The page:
8- MAKE SURE THAT EVERY EMPLOYEE UNDERSTANDS HOW HIS OR HER JOB AFFECTS THE CUSTOMER EXPERIENCE.

This is particularly important for roles that are not customer-facing. Constantly connect the dots between what employees are paid to do and what your organization stands for.

9- RECOGNIZE EMPLOYEES WHO DELIVER YOUR BRAND PROMISE TO YOUR CUSTOMERS.

Recognition is an important psychological need. Employees who know that they will receive recognition for acting on the brand promise will have a strong incentive to do so.

10- REGULARLY SOLICIT OPINIONS FROM YOUR EMPLOYEES ON NEW AND BETTER WAYS TO DELIVER YOUR BRAND PROMISE.

Convene town hall meetings that allow employees to share their ideas and receive feedback. Demonstrating an authentic commitment to alignment is the best way to embed it in your company’s culture.

ARE YOU A BAD BOSS?

Bad BossYour staff avoids you. No one stops by your office, desk or “skypes” you to check-in. This is a probable sign that your employees are afraid of you or have simply lost confidence in your leadership.

Inability to make decisions without your input. You staff constantly asks you for advice on the smallest details. It’s likely you haven’t empowered your employees, or they’re just too afraid of potential consequences if they don’t approach you on everything. There’s definitely a balance so make sure you check out my colleague’s post (Stephen Lynch) about having an open door policy.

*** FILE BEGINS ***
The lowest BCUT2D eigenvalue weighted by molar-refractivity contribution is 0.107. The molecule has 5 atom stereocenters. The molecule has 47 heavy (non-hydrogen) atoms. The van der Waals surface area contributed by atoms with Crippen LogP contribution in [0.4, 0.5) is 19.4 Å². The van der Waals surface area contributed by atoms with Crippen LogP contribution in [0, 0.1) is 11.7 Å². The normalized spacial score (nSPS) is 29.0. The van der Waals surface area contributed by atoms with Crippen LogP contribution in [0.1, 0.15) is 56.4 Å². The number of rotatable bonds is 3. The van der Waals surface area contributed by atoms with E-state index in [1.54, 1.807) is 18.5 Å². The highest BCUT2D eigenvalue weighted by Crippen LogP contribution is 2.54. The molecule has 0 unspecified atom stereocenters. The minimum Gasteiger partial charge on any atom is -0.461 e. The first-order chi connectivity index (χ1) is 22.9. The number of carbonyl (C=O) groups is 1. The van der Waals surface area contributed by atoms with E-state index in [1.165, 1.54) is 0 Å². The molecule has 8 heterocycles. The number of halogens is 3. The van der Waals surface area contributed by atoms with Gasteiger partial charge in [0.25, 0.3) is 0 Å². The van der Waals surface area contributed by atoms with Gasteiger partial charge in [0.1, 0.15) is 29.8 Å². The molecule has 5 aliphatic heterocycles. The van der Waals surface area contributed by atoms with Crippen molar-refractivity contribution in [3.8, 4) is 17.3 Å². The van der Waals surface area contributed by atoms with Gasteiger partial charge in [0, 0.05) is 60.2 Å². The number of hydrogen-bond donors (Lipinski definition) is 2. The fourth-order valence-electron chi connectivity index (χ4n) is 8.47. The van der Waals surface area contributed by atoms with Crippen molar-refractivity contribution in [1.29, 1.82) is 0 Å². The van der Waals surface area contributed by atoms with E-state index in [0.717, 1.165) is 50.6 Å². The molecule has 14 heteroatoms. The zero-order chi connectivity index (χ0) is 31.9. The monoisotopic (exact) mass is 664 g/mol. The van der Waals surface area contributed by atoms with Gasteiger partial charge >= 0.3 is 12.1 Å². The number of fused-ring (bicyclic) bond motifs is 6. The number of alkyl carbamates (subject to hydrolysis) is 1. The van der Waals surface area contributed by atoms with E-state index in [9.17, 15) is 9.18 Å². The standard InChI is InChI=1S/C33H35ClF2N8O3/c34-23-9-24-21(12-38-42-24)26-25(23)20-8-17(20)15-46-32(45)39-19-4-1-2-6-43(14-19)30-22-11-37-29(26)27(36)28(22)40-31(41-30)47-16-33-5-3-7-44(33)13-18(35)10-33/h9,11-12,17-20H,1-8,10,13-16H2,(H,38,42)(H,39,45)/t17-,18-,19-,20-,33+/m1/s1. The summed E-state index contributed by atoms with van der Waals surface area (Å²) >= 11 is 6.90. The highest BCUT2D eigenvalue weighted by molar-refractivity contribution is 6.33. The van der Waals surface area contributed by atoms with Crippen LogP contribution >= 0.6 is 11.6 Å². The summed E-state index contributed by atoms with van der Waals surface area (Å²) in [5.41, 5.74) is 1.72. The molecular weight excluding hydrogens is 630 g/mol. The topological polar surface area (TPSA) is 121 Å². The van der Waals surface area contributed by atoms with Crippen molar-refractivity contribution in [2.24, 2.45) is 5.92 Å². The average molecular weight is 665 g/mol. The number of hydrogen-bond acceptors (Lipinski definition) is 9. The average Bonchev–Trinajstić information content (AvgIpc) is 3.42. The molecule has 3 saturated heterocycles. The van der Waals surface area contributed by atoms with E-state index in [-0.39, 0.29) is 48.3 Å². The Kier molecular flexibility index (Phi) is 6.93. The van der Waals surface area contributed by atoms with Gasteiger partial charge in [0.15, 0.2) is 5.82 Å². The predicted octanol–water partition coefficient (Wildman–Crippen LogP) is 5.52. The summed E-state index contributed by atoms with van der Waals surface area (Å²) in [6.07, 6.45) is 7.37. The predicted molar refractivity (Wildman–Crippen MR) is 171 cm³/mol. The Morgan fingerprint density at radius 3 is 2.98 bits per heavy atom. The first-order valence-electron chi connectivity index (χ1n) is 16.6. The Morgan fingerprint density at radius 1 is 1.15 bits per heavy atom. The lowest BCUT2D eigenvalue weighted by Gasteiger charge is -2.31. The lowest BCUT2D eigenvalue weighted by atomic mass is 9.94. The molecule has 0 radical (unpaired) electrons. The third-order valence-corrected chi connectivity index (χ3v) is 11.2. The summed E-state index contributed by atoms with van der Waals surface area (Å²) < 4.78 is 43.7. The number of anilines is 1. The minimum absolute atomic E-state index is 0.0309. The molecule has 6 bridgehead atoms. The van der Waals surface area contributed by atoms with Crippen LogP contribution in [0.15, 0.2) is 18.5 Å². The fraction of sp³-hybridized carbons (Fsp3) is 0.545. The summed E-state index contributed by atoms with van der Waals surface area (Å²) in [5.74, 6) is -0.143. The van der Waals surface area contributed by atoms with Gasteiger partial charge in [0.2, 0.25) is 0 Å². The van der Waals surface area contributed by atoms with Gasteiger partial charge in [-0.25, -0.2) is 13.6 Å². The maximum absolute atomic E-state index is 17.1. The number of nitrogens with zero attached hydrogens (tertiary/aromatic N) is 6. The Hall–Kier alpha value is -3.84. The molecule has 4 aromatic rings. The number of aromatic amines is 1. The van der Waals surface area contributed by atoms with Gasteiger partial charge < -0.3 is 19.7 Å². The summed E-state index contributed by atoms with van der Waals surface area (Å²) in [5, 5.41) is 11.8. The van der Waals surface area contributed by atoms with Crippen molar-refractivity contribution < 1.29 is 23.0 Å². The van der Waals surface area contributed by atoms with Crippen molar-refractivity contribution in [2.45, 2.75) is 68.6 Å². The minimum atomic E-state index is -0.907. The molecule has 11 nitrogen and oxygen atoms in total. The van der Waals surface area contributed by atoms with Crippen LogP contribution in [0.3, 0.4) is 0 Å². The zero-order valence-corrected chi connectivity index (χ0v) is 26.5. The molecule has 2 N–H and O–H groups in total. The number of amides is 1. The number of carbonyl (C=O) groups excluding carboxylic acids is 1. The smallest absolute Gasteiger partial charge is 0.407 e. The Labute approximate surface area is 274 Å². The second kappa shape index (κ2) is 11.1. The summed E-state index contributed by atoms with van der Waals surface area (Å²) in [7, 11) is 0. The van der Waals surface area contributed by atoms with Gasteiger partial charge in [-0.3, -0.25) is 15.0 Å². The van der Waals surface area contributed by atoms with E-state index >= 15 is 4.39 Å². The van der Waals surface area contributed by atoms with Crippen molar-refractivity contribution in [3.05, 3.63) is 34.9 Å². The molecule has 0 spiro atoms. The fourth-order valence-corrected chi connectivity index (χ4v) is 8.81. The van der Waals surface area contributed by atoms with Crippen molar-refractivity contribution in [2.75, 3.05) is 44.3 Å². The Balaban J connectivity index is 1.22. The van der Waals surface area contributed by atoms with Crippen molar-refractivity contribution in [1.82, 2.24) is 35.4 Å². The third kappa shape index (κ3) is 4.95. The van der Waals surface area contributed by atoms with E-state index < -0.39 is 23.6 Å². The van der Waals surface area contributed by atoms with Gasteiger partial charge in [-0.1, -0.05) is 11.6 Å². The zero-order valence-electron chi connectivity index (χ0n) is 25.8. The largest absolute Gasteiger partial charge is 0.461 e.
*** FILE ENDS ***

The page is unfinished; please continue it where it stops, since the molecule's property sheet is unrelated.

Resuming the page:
A high turnover. Look at how many people you’ve directly or indirectly managed and have resigned within 1-2 years. Leaving for more money is likely not the initial motivator. People typically leave their boss not the company (unless you have a terrible company culture). Quite obvious, but few fail to face this reality.

Former employees disappear, forever. Nothing says it more than anything if your ex-employees don’t keep in touch or you don’t get recommendation requests. Good bosses typically become mentors or role models for ex-employees.

Lack of feedback. You fail to communicate with your team and may not have set expectations, goals or timelines. Bad bosses often change their mind frequently leaving their team feeling off balance. You’re also not available to receive feedback about yourself. Most people like to see progress and to progress in their careers. It’s important that you provide timely feedback. Positive feedback is typically best and constructive feedback is important if something needs to be improved or corrected.